KHOST   -  An explosion rocked a mosque on an Afghan army base during Friday prayers, killing at least 27 soldiers, officials said, in the latest violence to hit the war-torn country.

There was no immediate claim of responsibility for the blast, which follows a wave of deadly attacks across Afghanistan in recent weeks as militants step up assaults amid a flurry of diplomatic efforts to end the 17-year conflict. The explosion ripped through the mosque in the country’s volatile eastern Khost province, killing 27 soldiers and wounding 57, the military said.

The blast may have been set off by a suicide bomber or a remotely detonated bomb but nothing was officially confirmed and details were sketchy.

President Ashraf Ghani condemned the attack in a statement as “anti-Islamic and inhumane.”

He also wanted to know how the army’s security was breached, demanding a swift investigation and the officials responsible held accountable.

“There were soldiers lying everywhere and the smoke was so thick, it was difficult to see,” said Abdullah, a spokesman at the base. Like most Afghans, he uses only one name.  The dead and wounded were rushed to a clinic within the army base, while the more seriously wounded were taken to a nearby hospital. Sakhi Sardar, head of the hospital in Khost said most of the wounded were being treated for devastating shrapnel wounds.

Defence ministry spokesman Ghafoor Ahmad Jawed would only confirm there had been casualties. Some of the wounded had been transported to a hospital in the provincial capital Khost while four military helicopters also had been dispatched to bring others to Kabul, Jawed said.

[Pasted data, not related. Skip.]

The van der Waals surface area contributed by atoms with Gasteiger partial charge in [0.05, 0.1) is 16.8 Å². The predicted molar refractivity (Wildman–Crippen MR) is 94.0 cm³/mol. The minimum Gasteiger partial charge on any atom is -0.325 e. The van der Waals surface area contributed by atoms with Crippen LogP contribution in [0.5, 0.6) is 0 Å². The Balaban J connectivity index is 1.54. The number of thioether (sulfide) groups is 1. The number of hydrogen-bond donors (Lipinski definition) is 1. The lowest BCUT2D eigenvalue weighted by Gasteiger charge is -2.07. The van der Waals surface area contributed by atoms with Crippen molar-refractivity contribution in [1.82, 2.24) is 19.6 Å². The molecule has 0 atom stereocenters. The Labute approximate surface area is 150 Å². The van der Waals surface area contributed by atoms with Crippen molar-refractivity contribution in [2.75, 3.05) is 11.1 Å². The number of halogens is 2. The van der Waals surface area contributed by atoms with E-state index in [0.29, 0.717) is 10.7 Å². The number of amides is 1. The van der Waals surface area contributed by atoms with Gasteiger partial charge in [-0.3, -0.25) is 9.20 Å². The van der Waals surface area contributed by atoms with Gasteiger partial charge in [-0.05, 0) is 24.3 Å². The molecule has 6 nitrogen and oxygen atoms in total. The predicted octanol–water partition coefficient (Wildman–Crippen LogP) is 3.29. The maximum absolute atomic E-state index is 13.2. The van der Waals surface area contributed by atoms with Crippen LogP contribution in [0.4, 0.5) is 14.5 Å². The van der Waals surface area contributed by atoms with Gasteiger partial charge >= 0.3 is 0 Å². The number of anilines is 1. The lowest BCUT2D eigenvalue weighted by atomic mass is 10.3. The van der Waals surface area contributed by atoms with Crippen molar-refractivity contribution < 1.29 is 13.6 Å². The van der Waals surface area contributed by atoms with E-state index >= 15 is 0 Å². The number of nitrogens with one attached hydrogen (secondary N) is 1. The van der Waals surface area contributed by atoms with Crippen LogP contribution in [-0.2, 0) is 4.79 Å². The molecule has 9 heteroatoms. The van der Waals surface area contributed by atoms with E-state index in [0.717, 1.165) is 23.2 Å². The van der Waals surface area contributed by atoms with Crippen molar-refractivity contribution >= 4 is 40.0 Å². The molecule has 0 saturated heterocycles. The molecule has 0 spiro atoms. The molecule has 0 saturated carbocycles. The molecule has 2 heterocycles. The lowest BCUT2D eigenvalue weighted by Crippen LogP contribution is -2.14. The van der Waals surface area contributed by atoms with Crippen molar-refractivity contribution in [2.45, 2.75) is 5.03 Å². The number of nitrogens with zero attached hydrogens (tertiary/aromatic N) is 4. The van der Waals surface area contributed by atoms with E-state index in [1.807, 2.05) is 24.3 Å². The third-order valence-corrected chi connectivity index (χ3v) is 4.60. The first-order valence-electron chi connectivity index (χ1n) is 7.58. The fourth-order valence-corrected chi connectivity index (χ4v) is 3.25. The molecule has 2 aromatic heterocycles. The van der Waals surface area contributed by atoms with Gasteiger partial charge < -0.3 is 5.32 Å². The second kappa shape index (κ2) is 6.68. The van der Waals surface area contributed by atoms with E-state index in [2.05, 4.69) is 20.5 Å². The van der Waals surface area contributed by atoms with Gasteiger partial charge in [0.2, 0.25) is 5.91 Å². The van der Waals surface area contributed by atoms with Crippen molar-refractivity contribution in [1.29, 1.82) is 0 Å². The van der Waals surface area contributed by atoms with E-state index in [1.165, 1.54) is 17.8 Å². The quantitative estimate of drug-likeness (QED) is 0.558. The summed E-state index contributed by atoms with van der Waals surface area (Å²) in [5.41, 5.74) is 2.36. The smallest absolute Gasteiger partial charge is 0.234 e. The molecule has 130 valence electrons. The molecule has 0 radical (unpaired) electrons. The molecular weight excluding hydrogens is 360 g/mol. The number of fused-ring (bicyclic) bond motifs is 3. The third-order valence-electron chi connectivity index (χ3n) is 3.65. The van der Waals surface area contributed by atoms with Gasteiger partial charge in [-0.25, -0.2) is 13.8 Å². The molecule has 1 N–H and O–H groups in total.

It is not clear how many worshippers were inside the mosque at the time of the explosion or the nature of the blast. The mosque could accommodate 500 people, brigade spokesman Abdullah told AFP. “I was entering the mosque when the blast happened,” said Abdullah.

It has been a bloody week for Afghanistan after at least 55 people were killed and 94 wounded when a suicide bomber blew himself up in the middle of a religious gathering in Kabul.

Friday’s explosion comes as Afghan security forces suffer record casualties, which experts warn have reached unsustainable levels as the Taliban maintain the upper hand in the war.


Since the start of 2015, when local forces took over from US-led NATO combat troops to secure the country, nearly 30,000 Afghan soldiers and police have been killed, President Ashraf Ghani revealed this month — a figure far higher than anything previously acknowledged.

That is an average of around 20 soldiers killed per day. Casualty figures for Afghan forces have been kept under wraps since 2017 at the request of Kabul, but NATO’s Resolute Support mission in Afghanistan recently told a US watchdog that this summer’s toll was worse than ever.